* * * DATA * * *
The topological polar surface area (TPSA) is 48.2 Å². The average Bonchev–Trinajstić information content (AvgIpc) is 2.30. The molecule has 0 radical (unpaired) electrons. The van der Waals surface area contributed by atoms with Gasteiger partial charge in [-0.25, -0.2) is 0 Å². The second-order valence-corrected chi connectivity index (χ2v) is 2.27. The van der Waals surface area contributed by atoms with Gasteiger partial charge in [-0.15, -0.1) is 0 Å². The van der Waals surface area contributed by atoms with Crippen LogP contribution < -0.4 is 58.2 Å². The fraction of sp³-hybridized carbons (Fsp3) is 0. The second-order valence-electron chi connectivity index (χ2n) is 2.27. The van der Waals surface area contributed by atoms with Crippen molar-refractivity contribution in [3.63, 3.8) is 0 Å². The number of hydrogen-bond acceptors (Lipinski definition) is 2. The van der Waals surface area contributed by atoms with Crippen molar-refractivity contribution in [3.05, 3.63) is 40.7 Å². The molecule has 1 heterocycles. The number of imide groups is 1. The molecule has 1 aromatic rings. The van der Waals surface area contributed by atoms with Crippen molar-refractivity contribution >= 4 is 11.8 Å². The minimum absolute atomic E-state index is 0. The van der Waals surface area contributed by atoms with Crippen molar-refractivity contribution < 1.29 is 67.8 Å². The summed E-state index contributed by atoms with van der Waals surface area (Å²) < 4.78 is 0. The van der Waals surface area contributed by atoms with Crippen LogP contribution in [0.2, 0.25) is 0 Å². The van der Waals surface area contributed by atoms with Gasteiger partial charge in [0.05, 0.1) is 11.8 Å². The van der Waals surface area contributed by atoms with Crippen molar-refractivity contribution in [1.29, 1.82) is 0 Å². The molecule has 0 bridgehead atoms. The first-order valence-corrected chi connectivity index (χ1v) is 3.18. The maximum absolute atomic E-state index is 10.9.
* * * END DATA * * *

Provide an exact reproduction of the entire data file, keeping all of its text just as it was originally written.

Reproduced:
The topological polar surface area (TPSA) is 48.2 Å². The average Bonchev–Trinajstić information content (AvgIpc) is 2.30. The molecule has 0 radical (unpaired) electrons. The van der Waals surface area contributed by atoms with Gasteiger partial charge in [-0.25, -0.2) is 0 Å². The second-order valence-corrected chi connectivity index (χ2v) is 2.27. The van der Waals surface area contributed by atoms with Gasteiger partial charge in [-0.15, -0.1) is 0 Å². The van der Waals surface area contributed by atoms with Crippen LogP contribution < -0.4 is 58.2 Å². The fraction of sp³-hybridized carbons (Fsp3) is 0. The second-order valence-electron chi connectivity index (χ2n) is 2.27. The van der Waals surface area contributed by atoms with Crippen molar-refractivity contribution in [3.63, 3.8) is 0 Å². The number of hydrogen-bond acceptors (Lipinski definition) is 2. The van der Waals surface area contributed by atoms with Crippen molar-refractivity contribution in [3.05, 3.63) is 40.7 Å². The molecule has 1 heterocycles. The number of imide groups is 1. The molecule has 1 aromatic rings. The van der Waals surface area contributed by atoms with Crippen molar-refractivity contribution >= 4 is 11.8 Å². The minimum absolute atomic E-state index is 0. The van der Waals surface area contributed by atoms with Crippen molar-refractivity contribution < 1.29 is 67.8 Å². The summed E-state index contributed by atoms with van der Waals surface area (Å²) < 4.78 is 0. The van der Waals surface area contributed by atoms with Crippen LogP contribution in [0.2, 0.25) is 0 Å². The van der Waals surface area contributed by atoms with Gasteiger partial charge in [0.05, 0.1) is 11.8 Å². The van der Waals surface area contributed by atoms with Crippen molar-refractivity contribution in [1.29, 1.82) is 0 Å². The molecule has 0 bridgehead atoms. The first-order valence-corrected chi connectivity index (χ1v) is 3.18. The maximum absolute atomic E-state index is 10.9.